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Belly Up

Honest to Goodness

Henna Offers Indian Unadorned

Henna Restaurant

This location is closed

By Susan Fradkin | Posted 5/2/2001

I've been thinking this week that, while I don't lead a charmed life, I'm certainly leading an interesting one--or maybe it's leading me. I've been mostly lucky in my culinary adventures too. On a few occasions, my fellow diners have made the evening extraordinary. Once, in New York, my family and I were literally swept off the sidewalk and into an Asian wedding feast by ecstatic relatives of the bride. Something of the sort happened to C.C. and me on a recent Saturday night. We'd been to see an Iranian film, which was full of women wearing billowing veils. An hour later, we walked into Henna Restaurant and found ourselves in a sea of saris at a festive birthday celebration.

The parents of the birthday girl, who must have been about 5 years old, were a handsome couple, he in dark suit and handlebar mustache, she in flowing white silks. We sat, sipping sodas and munching on a basket of Indian flatbreads cut and fried into crackers, and watched the guests arrive. Most came forward to greet the host couple. But when an old woman hobbled in on the arm of what looked like her daughter or daughter-in-law, the father hurried forward to greet her, taking her small hands, kissing her on both cheeks, leading her to a seat of honor at the far end of the room. Later in the evening, another grandmother arrived and settled in with her family next to our table. They weren't part of the birthday crowd, but their youngest, a girl of about 10, got pulled into the cake-cutting festivities. Cake was brought to their table, and then the first grandmother was brought over. The two old women, both in saris the color of pale ivory, kissed one another on both cheeks. A chair was moved so they could sit and talk. It was a beautiful small moment, made more so for encapsulating that thing rarely seen in this country now, reverence for age.

And so the meal passed for us in a sort of happy daze, and we didn't mind that some of the dishes on the small menu were unavailable, or that service was mostly geared toward the 50-odd party guests.

Oh, yes, about the food. Henna's serves Indian and Pakistani cuisine. Go now, before they decide to Westernize and tone down the searing heat in the karahi.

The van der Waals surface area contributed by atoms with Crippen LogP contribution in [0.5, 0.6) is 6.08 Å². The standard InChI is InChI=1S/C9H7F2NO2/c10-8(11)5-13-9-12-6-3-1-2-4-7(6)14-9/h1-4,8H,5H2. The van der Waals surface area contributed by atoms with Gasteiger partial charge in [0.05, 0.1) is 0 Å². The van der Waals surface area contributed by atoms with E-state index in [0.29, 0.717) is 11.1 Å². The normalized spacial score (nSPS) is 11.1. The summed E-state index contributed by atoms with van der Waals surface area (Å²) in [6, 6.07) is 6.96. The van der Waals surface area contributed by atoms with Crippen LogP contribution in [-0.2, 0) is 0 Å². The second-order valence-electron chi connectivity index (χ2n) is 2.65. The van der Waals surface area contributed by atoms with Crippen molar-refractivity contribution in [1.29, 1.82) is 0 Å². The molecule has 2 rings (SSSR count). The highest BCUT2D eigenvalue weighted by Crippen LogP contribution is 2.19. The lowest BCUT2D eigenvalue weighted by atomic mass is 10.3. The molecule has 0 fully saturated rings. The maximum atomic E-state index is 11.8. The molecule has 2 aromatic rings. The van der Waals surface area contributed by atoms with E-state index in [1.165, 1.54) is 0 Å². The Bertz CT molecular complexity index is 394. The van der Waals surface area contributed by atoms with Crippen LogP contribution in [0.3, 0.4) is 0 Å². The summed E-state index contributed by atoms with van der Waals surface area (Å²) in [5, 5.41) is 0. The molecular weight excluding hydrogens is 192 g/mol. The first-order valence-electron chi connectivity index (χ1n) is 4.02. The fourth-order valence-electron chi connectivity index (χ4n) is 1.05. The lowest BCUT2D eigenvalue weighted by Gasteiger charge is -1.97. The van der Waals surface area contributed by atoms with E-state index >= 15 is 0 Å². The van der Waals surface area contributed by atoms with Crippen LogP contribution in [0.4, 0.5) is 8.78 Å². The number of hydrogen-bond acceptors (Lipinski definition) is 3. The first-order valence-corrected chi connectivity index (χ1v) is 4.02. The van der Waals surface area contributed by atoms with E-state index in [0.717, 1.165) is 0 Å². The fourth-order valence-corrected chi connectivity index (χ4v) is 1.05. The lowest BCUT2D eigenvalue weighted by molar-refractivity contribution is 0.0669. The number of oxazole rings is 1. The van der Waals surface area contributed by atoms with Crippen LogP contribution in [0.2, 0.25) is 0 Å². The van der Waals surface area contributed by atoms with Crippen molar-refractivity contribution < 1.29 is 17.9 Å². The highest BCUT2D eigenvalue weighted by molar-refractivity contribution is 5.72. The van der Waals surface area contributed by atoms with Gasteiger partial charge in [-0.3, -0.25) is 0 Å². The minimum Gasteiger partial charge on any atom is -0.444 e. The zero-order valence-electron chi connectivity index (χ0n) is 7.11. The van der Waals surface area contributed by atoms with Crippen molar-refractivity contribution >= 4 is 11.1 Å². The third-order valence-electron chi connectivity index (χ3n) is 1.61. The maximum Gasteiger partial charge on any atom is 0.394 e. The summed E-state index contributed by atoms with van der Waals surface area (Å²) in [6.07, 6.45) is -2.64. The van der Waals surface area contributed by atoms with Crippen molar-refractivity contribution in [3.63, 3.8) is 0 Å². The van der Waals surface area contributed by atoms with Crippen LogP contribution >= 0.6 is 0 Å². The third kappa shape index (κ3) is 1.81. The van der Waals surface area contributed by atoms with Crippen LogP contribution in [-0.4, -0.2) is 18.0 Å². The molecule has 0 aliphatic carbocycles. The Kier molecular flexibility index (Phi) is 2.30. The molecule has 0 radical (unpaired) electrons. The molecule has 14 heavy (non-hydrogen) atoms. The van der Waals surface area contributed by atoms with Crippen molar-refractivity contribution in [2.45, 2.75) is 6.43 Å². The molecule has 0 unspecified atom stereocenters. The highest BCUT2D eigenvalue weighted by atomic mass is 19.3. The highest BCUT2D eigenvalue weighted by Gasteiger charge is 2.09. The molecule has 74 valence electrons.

Soup wasn't available when we sat down to eat, neither the chicken corn nor the soup du jour (both $2), so we started with an order of fiery pakoras ($2.50), a dozen fritters composed of peas and onions and spice in an orange-colored chickpea batter. Most Indian restaurants serve both a fiery coriander chutney and a sweet tamarind sauce for dipping; Henna's only serves the former, and it will clear your head in an instant. The samosas ($2), two small pies containing peas and potatoes, were freshly fried, crisp, and delicious, a good appetizer for those wary of strong spice.

For her main course, C.C. had a biryani, a sweet rice dish composed of meat or seafood and nuts and fruit. There is no seafood biryani at Henna, at least not yet, so C.C. asked for the chicken ($9.99). She got a huge twin-handled serving dish containing well-prepared basmati rice, snippets of fresh herbs (most noticeably coriander), plenty of chopped almonds, some cashews, caramelized onions, barely discernible dried apricot, and a half-dozen tender hunks of chicken. C.C., who adores fresh coriander and prefers her biryani on the savory rather than sweet side, was delighted. "I would definitely come back for this," she said, tucking bits of rice and chicken into the pieces of nan bread that accompanied our meal. She sipped her mango lassi ($2.25), a cooling fruit-flavored yogurt drink, with relish.

My own choice, the kebab karahi ($9.99), was served in a copper-bottomed bowl. The kebab itself, of lean ground beef, had a hearty, grilled taste. But what made the dish was the sauce--more of a thick paste, really--of searing hot chilies, tomato, coriander, and sizable parings of ginger. Lip-tingling but divine. I made use of the accompanying plate of raw veggies to cool the heat.

Of the four desserts listed, only one, the kheer (Indian rice pudding, $2), was available, so we shared a dish and drank cups of milky, mildly sweet cardamom tea ($1). The kheer was cold but not sweet, and lacked the cinnamon and vanilla flavors one usually finds. Like the rest of our meal, this dish struck me as honest and unadorned, the way you might find it in someone's kitchen.

It had been a lovely day, full of the sights, sounds, smells, and tastes of other worlds. We had spent relatively little and came away with a lot, including pakoras and biryani for the next day's lunch.

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